Comment by lori — January 13, 2008 @ 9:47 pm

  16. I couldn’t agree more… Nothing screams horrible like a badly made children’s clothing… I am of the school… if it belongs on a quilt it probably isn’t meant for clothing :)~ I also think there if a child wants to choose a print… make pajamas… that way everyone is happy…

    This is assuming the person sewing is looking for a professional look… This doesn’t mean adult clothing… it means tasteful…

    It is wise to consider what the fabric was intended for before using it. A lot of craft/quilting fabric does not hang nicely on the body… and can cause the whole sewing project to have the look of someone who is just beginning to sew.

    I also think closures should fit the overall look of the garment. A plain simple button looks much better on an outfit that has a lot of other things going on, such as, ruffles or trims. The fancier the closure… the simpler the outfit should be in order to showcase the closure….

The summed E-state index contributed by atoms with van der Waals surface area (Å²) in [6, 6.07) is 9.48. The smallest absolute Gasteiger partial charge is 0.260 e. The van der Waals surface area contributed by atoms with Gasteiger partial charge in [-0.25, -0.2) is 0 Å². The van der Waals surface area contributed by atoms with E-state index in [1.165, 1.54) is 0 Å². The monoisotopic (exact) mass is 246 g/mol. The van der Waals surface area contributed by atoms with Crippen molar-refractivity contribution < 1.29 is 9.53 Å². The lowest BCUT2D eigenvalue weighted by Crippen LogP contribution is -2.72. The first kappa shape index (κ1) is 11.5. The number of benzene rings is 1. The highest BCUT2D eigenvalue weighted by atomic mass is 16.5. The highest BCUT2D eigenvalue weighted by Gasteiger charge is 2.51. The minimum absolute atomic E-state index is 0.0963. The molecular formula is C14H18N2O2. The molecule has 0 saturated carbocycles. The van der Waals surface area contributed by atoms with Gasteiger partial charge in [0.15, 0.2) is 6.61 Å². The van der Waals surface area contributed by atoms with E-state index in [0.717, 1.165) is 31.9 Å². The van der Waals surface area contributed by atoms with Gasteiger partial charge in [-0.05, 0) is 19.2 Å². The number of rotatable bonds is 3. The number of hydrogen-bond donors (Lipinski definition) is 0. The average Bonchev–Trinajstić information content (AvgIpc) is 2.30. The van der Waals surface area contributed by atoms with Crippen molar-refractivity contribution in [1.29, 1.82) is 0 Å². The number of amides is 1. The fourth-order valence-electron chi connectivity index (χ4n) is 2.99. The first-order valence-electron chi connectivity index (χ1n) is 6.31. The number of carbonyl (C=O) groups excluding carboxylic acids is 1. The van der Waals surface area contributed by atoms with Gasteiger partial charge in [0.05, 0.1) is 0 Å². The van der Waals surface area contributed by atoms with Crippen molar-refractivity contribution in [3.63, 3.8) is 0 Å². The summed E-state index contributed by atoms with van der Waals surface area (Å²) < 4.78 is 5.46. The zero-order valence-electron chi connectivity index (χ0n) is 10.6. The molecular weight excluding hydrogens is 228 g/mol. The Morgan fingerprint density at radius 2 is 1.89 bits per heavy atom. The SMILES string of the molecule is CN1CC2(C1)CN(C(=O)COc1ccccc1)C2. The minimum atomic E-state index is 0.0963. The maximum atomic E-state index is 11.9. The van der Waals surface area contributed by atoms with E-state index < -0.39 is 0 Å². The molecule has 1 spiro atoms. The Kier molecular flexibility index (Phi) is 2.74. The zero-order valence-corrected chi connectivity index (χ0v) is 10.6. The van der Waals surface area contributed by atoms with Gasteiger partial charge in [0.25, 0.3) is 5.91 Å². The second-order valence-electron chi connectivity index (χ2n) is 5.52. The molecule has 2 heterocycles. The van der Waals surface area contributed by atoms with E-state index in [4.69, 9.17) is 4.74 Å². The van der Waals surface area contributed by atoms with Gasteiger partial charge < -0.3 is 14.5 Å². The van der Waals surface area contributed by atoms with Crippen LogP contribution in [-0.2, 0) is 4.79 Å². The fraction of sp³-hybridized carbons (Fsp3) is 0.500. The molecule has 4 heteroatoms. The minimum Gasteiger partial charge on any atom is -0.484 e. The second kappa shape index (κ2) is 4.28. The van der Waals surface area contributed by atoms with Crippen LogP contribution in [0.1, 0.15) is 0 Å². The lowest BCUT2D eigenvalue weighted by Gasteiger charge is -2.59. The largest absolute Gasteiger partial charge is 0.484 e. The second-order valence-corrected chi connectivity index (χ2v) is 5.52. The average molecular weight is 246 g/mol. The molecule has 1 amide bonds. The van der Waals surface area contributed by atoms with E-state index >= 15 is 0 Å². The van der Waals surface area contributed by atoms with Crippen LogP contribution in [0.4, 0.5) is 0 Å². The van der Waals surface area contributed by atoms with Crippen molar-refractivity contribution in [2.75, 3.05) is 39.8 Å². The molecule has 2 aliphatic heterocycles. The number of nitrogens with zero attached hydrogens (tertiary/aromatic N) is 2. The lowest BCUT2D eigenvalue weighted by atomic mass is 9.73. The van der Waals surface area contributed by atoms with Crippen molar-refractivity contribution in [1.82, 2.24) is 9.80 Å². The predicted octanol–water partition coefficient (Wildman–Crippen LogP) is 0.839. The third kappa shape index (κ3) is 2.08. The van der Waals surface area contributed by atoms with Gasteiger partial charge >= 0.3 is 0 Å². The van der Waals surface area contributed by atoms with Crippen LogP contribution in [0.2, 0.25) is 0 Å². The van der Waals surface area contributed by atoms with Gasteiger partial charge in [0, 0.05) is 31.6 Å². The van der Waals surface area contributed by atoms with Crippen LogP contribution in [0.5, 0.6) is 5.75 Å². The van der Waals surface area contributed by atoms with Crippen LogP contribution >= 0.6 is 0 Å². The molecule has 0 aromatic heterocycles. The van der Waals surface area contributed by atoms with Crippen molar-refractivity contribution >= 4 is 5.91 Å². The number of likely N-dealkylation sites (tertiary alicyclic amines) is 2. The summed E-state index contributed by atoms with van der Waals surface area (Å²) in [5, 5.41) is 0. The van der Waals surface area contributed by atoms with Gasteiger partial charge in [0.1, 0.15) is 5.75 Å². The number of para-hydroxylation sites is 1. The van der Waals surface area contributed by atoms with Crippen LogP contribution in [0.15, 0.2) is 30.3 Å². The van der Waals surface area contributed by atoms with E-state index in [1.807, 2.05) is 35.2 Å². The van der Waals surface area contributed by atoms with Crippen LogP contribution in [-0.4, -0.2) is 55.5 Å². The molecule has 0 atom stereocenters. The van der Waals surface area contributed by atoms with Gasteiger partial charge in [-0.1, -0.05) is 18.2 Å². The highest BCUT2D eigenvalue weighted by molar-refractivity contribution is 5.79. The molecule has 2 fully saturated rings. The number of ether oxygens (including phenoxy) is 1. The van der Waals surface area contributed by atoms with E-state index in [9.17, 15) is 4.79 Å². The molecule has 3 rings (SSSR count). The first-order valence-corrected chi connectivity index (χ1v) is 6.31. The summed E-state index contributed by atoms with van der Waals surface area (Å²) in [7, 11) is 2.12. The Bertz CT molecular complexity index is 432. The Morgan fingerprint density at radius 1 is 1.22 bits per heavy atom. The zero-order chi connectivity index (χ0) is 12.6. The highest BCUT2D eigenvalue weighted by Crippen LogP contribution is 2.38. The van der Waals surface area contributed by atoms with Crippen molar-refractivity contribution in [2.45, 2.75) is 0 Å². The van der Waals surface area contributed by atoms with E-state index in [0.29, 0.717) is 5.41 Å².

These are just a few things I learned along the way sewing for my children :)

    Comment by Shelly G. — July 31, 2008 @ 7:38 pm

  17. I wanted well-drafted slim pants, the look that is so popular for this Fall so I turned to Hot Pattern’s Cigarette Pants. Ahhhhhh! Much more bedda! The circumference of the leg of this pattern is 14.5″.

    Comment by Fashion Girl — July 9, 2010 @ 11:00 pm

  18. childrens clothing should be as comfortable as possible that is why the choice of fabric is also critical “;”

    Comment by Canister Set · — November 13, 2010 @ 12:11 pm